LANDOVER, MD - SEPTEMBER 18: Tight end Fred Davis #83 of the Washington Redskins celebrates after a touchdown against the Arizona Cardinals during the second quarter at FedExField on September 18, 2011 in Landover, Maryland. (Photo by Patrick Smith/Getty Images)
It’s old news that the Redskins struggle on Monday Night Football, but their well-documented futility on prime time television is about to come to an end.
Yes it’s early and Washington still possesses its fair share of flaws. They might not even win against the Dallas Cowboys on Monday, but the bottom line is the Redskins are a vastly improved team worth watching again whether you’re a fan or not.
“We believe we’re going to win [every game],” said Adam Carriker. “We believe we’re good. When teams actually believe they don’t just fold.”
The rest of the football world doesn’t believe yet though, raising the stakes a bit more in what’s already one of football’s most storied rivalries. The Redskins haven’t done themselves any favors recently what with an ugly lawsuit against the Washington City Paper, a handful of free agent flops and a string of prime time debacles.
What better way to alter public perception than to pull out a victory on the road against the Cowboys in front of a national audience?
“If you can’t get up for games like this, then you shouldn’t be in this profession,” said Mike Shanahan. “From a coaching standpoint or a player’s perspective, Monday night, especially in Dallas, it’s just a great venue. This, to me, is why you’re in this game.”
The new mentality over at Redskins Park doesn’t guarantee wins nor will the team’s 2-0 start necessarily translate to a successful record by season’s end. However, win or lose, expect Washington to maintain the same even-keeled approach it has displayed for the first two weeks of the season.
For the Redskins, such composure hasn’t often been displayed on football’s grandest stage. Two of the franchise’s low points came on Monday Night Football – one a 59-28 drubbing at the hands of the Philadelphia Eagles in 2010 and another a lifeless 23-6 loss to the Pittsburgh Steelers in 2008.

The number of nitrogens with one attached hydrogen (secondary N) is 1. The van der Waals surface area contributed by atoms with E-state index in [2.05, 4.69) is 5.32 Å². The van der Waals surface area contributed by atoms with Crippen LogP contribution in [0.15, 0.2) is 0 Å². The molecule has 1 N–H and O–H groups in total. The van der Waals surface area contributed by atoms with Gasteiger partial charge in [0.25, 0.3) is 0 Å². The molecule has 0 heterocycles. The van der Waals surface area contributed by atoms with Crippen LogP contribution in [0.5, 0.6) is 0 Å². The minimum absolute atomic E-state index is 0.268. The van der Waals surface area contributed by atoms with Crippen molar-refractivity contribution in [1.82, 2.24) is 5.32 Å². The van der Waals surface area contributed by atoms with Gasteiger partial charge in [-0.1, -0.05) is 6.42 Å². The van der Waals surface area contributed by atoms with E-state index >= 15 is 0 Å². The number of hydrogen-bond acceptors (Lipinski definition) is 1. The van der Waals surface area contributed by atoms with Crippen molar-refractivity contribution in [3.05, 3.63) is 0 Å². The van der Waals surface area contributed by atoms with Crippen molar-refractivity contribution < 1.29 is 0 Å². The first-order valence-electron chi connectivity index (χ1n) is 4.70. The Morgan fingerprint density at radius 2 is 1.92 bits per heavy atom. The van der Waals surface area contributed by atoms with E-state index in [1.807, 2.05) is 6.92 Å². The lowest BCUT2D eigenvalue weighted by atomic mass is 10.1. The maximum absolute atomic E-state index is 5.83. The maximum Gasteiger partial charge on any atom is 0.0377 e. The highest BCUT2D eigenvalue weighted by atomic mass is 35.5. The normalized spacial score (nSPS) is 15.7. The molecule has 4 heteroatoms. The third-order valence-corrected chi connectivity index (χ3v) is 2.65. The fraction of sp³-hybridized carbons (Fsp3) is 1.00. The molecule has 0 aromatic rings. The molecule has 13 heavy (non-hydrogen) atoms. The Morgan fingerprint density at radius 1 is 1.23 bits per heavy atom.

The Steelers game in particular holds some significance because the Redskins entered the game with a 6-2 record and a hotshot young coach who was converting everyone into believers.
Of course Jim Zorn only won six more games in the next a season and a half before receiving his walking papers. The Steelers game was the turning point of Zorn’s tenure with the team and though he stayed another year he was a dead man walking.
Thus far, Shanahan hasn’t been any better on Monday nights. Michael Vick shredded the Redskins defense for six touchdowns in one of the most dominant prime time performances in NFL history in Shanahan’s first year as coach.
Making the loss sting even more was the contract Washington had given to former Eagle Donovan McNabb just hours before the game. McNabb signed a long-term deal and promptly lost by 31 points to his replacement in Vick. The game ultimately ended McNabb’s underwhelming stint with the team, dealing them an embarrassing blow in front of the entire nation.
There will be no such implosion on Monday. Not only will Shanahan refuse to let that happen, but nor will a roster chock full of accountable players. The slate has been wiped clean and these Redskins aren’t the same complacent group of sad-sack superstars.
“I feel like if anybody watches us they’ll know this is a different team [with] different players [and a] different mentality,” said Fred Davis. “We’ve got more of a finish attitude. We might mess up, we might do some things wrong, but we’re going to go out there and give it all we got.”
Hopefully that’s the team that shows up Monday or Davis and his teammates will have plenty of explaining to do.